“He wouldn't talk to me for half the season because he didn't like the questions I was asking and what I was writing,” Cataldi says. “He said I was too negative.”

On two occasions during his journalism career, he was almost physically attacked. Once by former Flyers coach Bob McCammon and another by Eagles safety Ray Ellis. On both occasions, they were held back by players in the locker room. 

“I didn't ingratiate myself to anyone when I was a journalist,” Cataldi says. “If you do, you're not a journalist. The only difference is it's easier now [as a radio show host] because I don't have to be with these people. But it didn't change the way I approach it. You should not care about those people.”

For that reason, Cataldi has had many feuds over the years. Perhaps feud is too strong a word?

“No, feud is a good word!” Cataldi interjects. 

In addition to Ryan, McCammon and Ellis, Cataldi says former Phillies manager Charlie Manuel hasn’t spoken to him in 20 years because he painted Manuel as a “hillbilly.” One of Cataldi’s more famous recent feuds was with another former Phillies manager, the happy-go-lucky Gabe Kapler.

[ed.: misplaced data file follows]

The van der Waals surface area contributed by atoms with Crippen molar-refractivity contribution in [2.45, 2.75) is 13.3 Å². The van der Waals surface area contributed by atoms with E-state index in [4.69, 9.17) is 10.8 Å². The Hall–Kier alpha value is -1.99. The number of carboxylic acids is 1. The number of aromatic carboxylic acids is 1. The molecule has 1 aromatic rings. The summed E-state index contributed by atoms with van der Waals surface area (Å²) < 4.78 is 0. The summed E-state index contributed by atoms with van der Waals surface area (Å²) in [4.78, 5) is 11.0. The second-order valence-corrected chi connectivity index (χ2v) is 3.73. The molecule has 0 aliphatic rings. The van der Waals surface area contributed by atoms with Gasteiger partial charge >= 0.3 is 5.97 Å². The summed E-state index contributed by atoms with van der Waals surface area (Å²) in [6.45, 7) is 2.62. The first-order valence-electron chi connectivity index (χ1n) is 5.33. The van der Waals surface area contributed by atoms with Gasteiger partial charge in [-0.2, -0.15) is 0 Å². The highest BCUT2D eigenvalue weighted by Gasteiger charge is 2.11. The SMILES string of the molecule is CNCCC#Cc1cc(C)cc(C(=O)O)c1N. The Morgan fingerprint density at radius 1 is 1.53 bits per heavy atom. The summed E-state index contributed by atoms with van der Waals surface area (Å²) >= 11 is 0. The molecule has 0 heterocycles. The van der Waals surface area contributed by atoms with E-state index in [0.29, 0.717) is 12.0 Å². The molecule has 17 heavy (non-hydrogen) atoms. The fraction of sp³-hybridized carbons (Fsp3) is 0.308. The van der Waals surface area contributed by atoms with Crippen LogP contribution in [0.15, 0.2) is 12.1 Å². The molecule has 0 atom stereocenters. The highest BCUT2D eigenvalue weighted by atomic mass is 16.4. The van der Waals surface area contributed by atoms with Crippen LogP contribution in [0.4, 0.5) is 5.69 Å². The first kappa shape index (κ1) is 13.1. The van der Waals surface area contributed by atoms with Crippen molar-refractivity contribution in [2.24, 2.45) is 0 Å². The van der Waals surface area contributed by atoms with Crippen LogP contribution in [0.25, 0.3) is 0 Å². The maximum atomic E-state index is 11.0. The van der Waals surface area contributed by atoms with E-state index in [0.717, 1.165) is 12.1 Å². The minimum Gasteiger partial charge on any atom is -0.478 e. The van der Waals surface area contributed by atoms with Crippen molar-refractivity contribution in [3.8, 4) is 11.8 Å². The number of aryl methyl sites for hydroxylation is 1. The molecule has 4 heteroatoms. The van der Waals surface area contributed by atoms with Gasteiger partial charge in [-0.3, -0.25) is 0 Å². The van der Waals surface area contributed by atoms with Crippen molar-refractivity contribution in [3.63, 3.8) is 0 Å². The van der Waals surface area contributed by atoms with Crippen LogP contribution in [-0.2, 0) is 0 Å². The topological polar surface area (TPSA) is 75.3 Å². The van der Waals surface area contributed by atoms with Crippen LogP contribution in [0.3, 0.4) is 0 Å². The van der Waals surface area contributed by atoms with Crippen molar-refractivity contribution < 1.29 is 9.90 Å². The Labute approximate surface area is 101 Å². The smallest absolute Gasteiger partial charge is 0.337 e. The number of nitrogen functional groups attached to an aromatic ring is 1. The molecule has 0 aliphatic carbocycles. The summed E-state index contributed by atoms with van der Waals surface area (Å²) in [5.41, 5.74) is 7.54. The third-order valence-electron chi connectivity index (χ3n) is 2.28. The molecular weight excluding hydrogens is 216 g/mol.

“Gabe Kapler lied all the time,” Cataldi said. “He didn't care what he said to the fans. He was protecting the players at all cost. And he would lie, and that didn't sit well with me.”

Former Eagles coach Andy Reid? Also a liar.

“Andy Reid would not ever answer a question honestly if he didn't want to, and I was offended by that,” Cataldi said. “He wasn't shedding any light on anybody's questions. And they accepted it, and I didn't. So I attacked him on the air.”